Being flexible and accepting of change was as important in the military as it is in the tech world and more specifically, at a tech startup. “Aren’t you bored?” is a question I am asked frequently. A lot of people may think that I had more work to do in the military compared to where I am now, but the answer to their question is no. I still have a never-ending list of things I need to do, every day is impossible to plan because there is always something that inevitably comes up which alters the course of my day, but all of that is good. Change is good. Expecting things to change and not getting comfortable is a part of life.

So what does all of this have to do with log management? Absolutely nothing! I am just here to give a different perspective and hope that this Veterans Day people not only thank veterans for their service, but also see the importance of hiring them. Yes, it can be tricky trying to navigate a veteran’s resume since the language and certifications may not translate at first glance, but that should not be a deterrent from hiring these well qualified, hard-working people who are extremely eager to apply their skills and contribute to a different kind of team and mission. Will they be bored in a job outside of the military? Not at all!

Microservices Communication: How to Share Data Between Microservices

For some, the ideal picture of a modern application is a collection of microservices that stand alone. The design isolates each service with a unique set of messages and operations. They have a discrete code base, an independent release schedule, and no overlapping dependencies.

As far as I know, this type of system is rare, if it exists at all. It might seem ideal from an architectural perspective, but clients might not feel that way. There’s no guarantee that an application made up of independently developed services will share a cohesive API. Regardless of how you think about Microservices vs. SOA, services should share a standard grammar and microservices communication is not always a design flaw.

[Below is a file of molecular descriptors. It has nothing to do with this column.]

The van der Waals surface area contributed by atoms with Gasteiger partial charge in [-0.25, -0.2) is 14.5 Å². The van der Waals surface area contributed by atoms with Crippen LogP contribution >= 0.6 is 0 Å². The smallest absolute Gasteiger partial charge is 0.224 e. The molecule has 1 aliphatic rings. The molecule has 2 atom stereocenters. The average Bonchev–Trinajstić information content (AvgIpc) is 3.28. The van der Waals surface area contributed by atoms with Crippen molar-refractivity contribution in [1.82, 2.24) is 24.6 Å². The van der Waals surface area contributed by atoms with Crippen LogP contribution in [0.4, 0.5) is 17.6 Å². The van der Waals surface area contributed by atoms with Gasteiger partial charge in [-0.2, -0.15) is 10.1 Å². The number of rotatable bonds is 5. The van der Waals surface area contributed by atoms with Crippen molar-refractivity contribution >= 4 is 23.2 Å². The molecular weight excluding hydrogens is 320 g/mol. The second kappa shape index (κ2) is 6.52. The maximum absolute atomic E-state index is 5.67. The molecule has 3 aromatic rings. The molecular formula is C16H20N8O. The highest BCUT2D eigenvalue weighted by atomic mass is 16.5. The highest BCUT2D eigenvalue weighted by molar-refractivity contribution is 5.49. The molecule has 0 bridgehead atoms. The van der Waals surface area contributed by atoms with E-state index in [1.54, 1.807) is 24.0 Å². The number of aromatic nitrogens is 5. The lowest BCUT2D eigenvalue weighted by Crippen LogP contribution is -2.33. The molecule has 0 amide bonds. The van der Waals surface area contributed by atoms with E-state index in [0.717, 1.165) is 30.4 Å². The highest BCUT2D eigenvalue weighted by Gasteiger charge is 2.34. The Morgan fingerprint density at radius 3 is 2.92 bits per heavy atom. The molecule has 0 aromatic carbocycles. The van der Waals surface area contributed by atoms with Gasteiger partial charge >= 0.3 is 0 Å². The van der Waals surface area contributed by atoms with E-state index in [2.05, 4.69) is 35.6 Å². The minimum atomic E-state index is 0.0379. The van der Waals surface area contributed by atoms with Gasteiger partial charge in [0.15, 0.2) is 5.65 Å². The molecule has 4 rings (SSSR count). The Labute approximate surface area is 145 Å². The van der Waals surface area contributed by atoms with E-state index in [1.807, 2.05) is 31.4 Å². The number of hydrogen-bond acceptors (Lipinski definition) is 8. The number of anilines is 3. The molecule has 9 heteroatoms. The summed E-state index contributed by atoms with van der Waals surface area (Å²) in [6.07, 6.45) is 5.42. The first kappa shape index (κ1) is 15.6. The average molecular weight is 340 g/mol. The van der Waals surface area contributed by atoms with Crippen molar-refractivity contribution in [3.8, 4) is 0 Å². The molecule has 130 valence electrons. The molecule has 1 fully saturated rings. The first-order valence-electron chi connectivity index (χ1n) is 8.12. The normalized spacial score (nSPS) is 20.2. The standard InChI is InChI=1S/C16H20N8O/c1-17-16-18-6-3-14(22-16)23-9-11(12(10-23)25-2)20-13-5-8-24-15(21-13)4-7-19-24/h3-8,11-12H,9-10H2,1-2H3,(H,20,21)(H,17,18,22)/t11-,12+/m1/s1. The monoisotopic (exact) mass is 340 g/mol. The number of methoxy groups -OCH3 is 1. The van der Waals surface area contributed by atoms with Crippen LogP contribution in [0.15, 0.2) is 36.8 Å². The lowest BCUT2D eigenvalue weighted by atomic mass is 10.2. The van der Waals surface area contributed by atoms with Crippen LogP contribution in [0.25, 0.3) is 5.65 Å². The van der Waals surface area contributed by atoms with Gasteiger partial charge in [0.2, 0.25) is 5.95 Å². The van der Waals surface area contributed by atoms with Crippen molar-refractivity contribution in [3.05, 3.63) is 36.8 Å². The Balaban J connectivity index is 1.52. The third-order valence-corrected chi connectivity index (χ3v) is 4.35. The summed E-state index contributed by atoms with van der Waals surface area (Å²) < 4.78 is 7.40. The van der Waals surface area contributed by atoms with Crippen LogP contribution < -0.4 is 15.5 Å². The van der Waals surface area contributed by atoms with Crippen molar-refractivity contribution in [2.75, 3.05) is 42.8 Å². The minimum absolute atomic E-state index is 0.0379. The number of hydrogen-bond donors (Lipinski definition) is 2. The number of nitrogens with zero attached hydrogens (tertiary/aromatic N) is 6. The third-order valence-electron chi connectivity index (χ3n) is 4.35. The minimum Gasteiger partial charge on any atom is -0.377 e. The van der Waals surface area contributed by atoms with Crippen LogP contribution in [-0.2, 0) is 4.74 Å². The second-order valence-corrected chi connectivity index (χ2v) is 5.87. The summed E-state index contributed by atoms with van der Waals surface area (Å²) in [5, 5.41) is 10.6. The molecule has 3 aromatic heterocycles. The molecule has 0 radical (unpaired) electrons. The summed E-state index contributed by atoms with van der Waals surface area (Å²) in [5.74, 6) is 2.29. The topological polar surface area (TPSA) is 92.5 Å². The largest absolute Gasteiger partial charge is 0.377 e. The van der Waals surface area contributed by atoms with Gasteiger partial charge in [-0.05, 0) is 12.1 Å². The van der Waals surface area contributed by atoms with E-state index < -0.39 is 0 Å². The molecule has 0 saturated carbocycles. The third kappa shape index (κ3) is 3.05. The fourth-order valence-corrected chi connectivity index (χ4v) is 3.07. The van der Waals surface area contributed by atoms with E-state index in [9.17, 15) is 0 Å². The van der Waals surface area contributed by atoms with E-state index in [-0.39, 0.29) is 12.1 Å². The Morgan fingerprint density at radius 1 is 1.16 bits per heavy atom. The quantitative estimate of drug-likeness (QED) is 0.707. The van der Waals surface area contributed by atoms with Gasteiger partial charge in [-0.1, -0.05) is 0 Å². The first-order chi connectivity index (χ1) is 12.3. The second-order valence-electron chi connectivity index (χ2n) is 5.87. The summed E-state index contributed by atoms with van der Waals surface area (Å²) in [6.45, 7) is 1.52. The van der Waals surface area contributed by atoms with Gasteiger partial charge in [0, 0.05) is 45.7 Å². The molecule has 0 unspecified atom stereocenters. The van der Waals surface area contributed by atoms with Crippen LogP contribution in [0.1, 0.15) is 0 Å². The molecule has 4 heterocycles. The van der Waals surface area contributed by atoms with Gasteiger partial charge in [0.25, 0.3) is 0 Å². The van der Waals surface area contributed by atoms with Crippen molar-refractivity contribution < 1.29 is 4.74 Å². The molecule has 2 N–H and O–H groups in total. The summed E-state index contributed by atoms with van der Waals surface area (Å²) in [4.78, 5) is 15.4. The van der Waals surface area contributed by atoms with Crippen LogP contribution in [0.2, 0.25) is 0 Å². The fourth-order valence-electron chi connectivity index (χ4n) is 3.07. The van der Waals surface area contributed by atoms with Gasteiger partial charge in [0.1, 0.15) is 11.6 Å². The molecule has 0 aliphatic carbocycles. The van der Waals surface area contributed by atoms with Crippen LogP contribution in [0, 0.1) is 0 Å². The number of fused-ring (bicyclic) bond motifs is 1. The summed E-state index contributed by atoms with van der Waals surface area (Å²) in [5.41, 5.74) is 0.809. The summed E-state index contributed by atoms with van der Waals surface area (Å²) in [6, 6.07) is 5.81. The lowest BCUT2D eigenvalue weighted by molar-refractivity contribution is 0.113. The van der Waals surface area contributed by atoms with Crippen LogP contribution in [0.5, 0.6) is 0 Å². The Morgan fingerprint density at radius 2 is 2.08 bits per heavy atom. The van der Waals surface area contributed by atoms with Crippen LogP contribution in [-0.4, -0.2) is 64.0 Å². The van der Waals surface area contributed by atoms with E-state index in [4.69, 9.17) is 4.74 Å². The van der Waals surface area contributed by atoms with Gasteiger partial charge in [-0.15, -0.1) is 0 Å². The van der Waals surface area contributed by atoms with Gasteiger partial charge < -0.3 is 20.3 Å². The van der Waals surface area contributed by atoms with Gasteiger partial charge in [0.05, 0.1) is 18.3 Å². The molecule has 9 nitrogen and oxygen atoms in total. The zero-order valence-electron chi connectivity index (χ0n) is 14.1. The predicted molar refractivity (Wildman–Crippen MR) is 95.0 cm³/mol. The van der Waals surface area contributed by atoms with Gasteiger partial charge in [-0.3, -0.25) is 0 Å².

The fact is, in most systems you need to share data to a certain degree. In an online store, billing and authentication services need user profile data. The order entry and portfolio services in an online trading system both need market data. Without some degree of sharing, you end up duplicating data and effort. This creates a risk of race conditions and data consistency issues.

At the same time, how do you share data without building a distributed monolithic service instead of a micro? What’s the effective and safe way to implement microservice communication? Let’s take a look at a few different mechanisms.

First, we’ll go over different sharing scenarios. Depending on how you use the data, you can share it via events, feeds, or request/response mechanisms. We’ll take a look at the implications of each scenario.

Then, we’ll cover several different mechanisms for microservice communication, along with an overview of how to use them.

Microservices talking to one another illusrating microservices communication
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How to Redirect Docker Logs to a Single File

Sometimes, when troubleshooting or monitoring a Docker container, we need to see the application’s output streams. Containerized applications generate standard output (stdout) and standard error (stderr) like any other software. The Docker daemon merges these streams and directs them to one of several locations, depending on which logging driver is installed. The default driver makes the container output easy to access, and if we want to copy the information to another location, we can redirect docker logs to a file.

Let’s take a look at how we can manipulate logs generated by the default json-file log driver. This driver places the log output in a system directory in JSON formatted files but provides a command line tool for displaying log contents in its original format.

Docker whale leaping into a single file with Scalyr colors signifying a way to redirect docker logs to file